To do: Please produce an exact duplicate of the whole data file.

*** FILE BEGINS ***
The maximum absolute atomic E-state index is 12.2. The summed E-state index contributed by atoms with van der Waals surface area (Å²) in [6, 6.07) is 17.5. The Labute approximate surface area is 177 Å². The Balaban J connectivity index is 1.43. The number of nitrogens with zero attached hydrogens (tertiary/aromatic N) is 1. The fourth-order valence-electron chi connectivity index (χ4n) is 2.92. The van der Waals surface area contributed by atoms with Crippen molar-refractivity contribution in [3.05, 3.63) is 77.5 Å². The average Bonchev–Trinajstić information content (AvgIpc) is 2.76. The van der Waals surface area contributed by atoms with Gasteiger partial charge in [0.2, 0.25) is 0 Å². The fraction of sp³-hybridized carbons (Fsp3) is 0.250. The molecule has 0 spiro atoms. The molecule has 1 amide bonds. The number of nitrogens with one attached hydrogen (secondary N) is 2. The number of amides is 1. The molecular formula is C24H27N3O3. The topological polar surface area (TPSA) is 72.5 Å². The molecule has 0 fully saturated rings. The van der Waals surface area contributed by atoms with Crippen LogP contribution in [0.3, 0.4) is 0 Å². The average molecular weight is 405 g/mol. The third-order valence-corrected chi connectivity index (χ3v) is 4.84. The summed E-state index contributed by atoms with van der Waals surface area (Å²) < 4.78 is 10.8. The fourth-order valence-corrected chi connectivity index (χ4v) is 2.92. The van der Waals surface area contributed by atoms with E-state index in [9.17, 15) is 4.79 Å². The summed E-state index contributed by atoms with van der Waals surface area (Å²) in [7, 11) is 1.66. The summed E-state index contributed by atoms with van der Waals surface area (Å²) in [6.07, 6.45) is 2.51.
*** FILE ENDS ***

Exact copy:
The maximum absolute atomic E-state index is 12.2. The summed E-state index contributed by atoms with van der Waals surface area (Å²) in [6, 6.07) is 17.5. The Labute approximate surface area is 177 Å². The Balaban J connectivity index is 1.43. The number of nitrogens with zero attached hydrogens (tertiary/aromatic N) is 1. The fourth-order valence-electron chi connectivity index (χ4n) is 2.92. The van der Waals surface area contributed by atoms with Crippen molar-refractivity contribution in [3.05, 3.63) is 77.5 Å². The average Bonchev–Trinajstić information content (AvgIpc) is 2.76. The van der Waals surface area contributed by atoms with Gasteiger partial charge in [0.2, 0.25) is 0 Å². The fraction of sp³-hybridized carbons (Fsp3) is 0.250. The molecule has 0 spiro atoms. The molecule has 1 amide bonds. The number of nitrogens with one attached hydrogen (secondary N) is 2. The number of amides is 1. The molecular formula is C24H27N3O3. The topological polar surface area (TPSA) is 72.5 Å². The molecule has 0 fully saturated rings. The van der Waals surface area contributed by atoms with Crippen LogP contribution in [0.3, 0.4) is 0 Å². The average molecular weight is 405 g/mol. The third-order valence-corrected chi connectivity index (χ3v) is 4.84. The summed E-state index contributed by atoms with van der Waals surface area (Å²) < 4.78 is 10.8. The fourth-order valence-corrected chi connectivity index (χ4v) is 2.92. The van der Waals surface area contributed by atoms with E-state index in [9.17, 15) is 4.79 Å². The summed E-state index contributed by atoms with van der Waals surface area (Å²) in [7, 11) is 1.66. The summed E-state index contributed by atoms with van der Waals surface area (Å²) in [6.07, 6.45) is 2.51.